Southworth, a lawyer and the co-chair of the real estate legislative
committee of the Boston Bar Association.
The trouble for the Tessons, who bought their house in 1986, began in the
early 1990s when they decided to refinance, according to Thayer. The routine
check on their title turned up something that no one had apparently known for
decades: that Hattie Rice had never legally turned over her portion of the
house and its 30,000-square-foot lot.
Thayer started searching for heirs by taking out a 1996 legal notice in the
Globe, among the ads for used Hondas and lost pets. ''Hattie Rice!'' the ad
began. ''Where are your heirs?''
''I got a few phonies but they didn't fool me,'' Thayer said. ''People see
something like that and they smell money.''
He eventually hired a genealogist for more than $8,000 who spent years
researching the family and compiling an eight-foot-long family tree. One
relative apparently changed gender. Another allegedly married seven times
and, possibly living on an Indian reservation, is still missing.
Rice came from a very large family that held annual ''cousin parties,'' at
which dozens of Rices and their kin descended upon Waterford, Maine.
Many of the relatives were intrigued when they first heard that they might
have some claim to a house on the Cape from a long-dead forbearer. But when
they found out it was a single-family house bought for $48,000 by a couple
who merely wanted to refinance their mortgage, they were mostly sympathetic.
''I guess if anybody did inherit anything it would probably come out to about
a few cents,'' said Persis Millet, 75, of Waterford, Maine. Her husband,
Alfred, would have stood to claim about one-half of 1 percent of the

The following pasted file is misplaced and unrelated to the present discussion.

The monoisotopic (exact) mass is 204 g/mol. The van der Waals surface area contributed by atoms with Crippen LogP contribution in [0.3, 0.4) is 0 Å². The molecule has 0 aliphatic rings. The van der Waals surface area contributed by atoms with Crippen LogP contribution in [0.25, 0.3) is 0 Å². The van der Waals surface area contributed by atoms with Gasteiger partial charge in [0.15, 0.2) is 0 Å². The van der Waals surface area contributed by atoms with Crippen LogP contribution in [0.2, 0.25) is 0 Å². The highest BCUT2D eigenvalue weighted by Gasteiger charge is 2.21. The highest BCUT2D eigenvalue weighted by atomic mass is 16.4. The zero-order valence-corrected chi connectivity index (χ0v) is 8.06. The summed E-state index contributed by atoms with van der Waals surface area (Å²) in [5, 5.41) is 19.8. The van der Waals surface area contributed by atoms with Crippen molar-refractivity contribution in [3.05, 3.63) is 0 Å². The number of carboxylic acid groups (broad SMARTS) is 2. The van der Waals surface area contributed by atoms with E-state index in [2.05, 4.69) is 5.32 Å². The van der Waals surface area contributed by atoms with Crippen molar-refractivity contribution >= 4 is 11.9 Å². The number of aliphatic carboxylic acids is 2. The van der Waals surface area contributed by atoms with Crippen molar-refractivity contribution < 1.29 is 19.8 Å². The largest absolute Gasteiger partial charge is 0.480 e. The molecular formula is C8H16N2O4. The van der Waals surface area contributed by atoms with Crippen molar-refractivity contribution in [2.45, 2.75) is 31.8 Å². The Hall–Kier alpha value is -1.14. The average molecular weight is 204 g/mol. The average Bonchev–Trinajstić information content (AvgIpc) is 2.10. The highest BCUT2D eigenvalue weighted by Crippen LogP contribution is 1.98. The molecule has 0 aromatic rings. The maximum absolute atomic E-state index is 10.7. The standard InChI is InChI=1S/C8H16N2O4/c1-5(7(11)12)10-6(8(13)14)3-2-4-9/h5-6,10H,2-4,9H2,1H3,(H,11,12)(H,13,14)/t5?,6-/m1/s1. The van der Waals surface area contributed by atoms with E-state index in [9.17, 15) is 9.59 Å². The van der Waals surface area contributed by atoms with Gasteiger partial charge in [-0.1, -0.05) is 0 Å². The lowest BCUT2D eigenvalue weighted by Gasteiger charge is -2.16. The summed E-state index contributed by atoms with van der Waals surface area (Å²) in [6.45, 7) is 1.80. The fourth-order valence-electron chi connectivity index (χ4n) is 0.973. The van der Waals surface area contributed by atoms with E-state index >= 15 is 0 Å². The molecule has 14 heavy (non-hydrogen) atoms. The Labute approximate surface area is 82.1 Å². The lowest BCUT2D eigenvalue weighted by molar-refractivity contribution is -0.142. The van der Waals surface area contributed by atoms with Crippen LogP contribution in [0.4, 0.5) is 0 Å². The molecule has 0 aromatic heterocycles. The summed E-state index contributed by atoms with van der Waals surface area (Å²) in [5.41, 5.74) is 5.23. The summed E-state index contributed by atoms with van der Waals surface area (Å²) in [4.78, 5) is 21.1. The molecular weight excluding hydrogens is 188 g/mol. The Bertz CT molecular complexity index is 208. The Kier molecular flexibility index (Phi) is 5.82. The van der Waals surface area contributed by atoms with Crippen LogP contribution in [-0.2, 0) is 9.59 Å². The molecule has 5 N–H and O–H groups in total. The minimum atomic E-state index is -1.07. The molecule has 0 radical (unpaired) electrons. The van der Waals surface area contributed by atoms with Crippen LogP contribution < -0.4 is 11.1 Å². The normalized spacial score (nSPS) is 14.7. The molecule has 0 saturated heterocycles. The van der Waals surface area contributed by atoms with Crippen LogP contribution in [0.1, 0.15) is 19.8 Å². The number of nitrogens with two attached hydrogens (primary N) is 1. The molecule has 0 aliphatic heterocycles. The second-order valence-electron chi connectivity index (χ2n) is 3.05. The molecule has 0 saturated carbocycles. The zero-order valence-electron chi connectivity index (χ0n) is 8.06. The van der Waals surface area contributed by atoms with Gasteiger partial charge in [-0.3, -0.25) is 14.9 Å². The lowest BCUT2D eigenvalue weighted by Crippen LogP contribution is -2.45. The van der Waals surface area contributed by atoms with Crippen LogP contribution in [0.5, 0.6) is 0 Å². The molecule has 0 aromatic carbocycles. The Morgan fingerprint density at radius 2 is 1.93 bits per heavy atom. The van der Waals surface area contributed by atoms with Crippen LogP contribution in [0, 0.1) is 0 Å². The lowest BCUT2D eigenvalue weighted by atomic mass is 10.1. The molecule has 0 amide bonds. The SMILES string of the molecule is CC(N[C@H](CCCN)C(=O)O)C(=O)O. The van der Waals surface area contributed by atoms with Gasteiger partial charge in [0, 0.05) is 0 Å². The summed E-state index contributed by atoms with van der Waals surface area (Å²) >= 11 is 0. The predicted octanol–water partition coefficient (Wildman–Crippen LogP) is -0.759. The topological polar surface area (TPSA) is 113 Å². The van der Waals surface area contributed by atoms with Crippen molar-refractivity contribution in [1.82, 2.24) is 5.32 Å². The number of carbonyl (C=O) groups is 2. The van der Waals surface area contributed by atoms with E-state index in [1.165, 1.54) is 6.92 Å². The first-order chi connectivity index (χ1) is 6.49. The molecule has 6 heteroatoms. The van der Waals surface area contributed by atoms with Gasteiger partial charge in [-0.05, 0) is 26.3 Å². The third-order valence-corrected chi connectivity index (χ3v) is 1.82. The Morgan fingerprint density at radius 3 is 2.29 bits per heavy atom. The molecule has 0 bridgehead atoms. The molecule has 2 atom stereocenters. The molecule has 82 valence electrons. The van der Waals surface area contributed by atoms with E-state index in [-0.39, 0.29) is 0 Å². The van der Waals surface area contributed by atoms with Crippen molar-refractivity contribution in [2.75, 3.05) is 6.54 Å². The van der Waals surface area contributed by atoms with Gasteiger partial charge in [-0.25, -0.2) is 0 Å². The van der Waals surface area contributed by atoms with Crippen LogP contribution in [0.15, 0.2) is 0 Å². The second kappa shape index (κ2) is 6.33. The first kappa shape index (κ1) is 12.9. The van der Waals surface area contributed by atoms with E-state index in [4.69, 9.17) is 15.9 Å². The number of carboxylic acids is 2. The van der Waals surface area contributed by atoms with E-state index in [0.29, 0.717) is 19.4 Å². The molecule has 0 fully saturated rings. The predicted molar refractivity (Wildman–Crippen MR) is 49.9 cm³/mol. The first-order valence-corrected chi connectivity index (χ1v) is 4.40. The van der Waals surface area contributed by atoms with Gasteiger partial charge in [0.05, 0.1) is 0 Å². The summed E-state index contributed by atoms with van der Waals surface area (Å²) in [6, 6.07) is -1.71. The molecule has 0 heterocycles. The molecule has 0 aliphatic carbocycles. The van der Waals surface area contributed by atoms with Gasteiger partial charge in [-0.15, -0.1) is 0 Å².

Rice was born in Boston in 1842, one of 10 children of Sarah Choate and Rufus
Marsh. She may have met her future husband, George B. Rice, when he took a
job working for her father, possibly in a delivery business, according to
some of her descendants.
After they married, George Rice took his bride to his family's farm in
Waterford, where his relatives were - and remain - so plentiful that there's
a ''Rice Hill.'' The land was given to the family by the federal government
in appreciation for services rendered during the American Revolution,
according to family lore.
Rice's relatives remember her through the haze of youth: a kindly woman who
loved to watch the town pass by from a second-story window in Waterford and
who danced well into her old age.
George and Hattie Rice had five children. Court records show that in 1916,
Hattie Rice, her brother, and another relative acquired the Wellfleet
property. Her descendants think she got involved as an investment or to help
out a relative.
When Rice died in 1929 at age 85, she was buried in North Waterford's
Woodlawn Cemetery. She apparently left no directive for how her share of the
Wellfleet property should be distributed.
''I doubt many people in Waterford had a will at that time,'' said Beatrice
Fitts, whose grandfather was George Rice's brother.
A 1923 portrait of Hattie Rice has been copied into the court records. Her
white hair is pulled back from her face and she's wearing round, wire-rimmed
glasses. She looks faintly annoyed, as if chagrined to find herself stuck in
the midst of this legal morass.
The Tessons, meanwhile, are waiting for the case to end, Thayer said. ''It's
a very modest little house,'' he said. ''But it's their house.''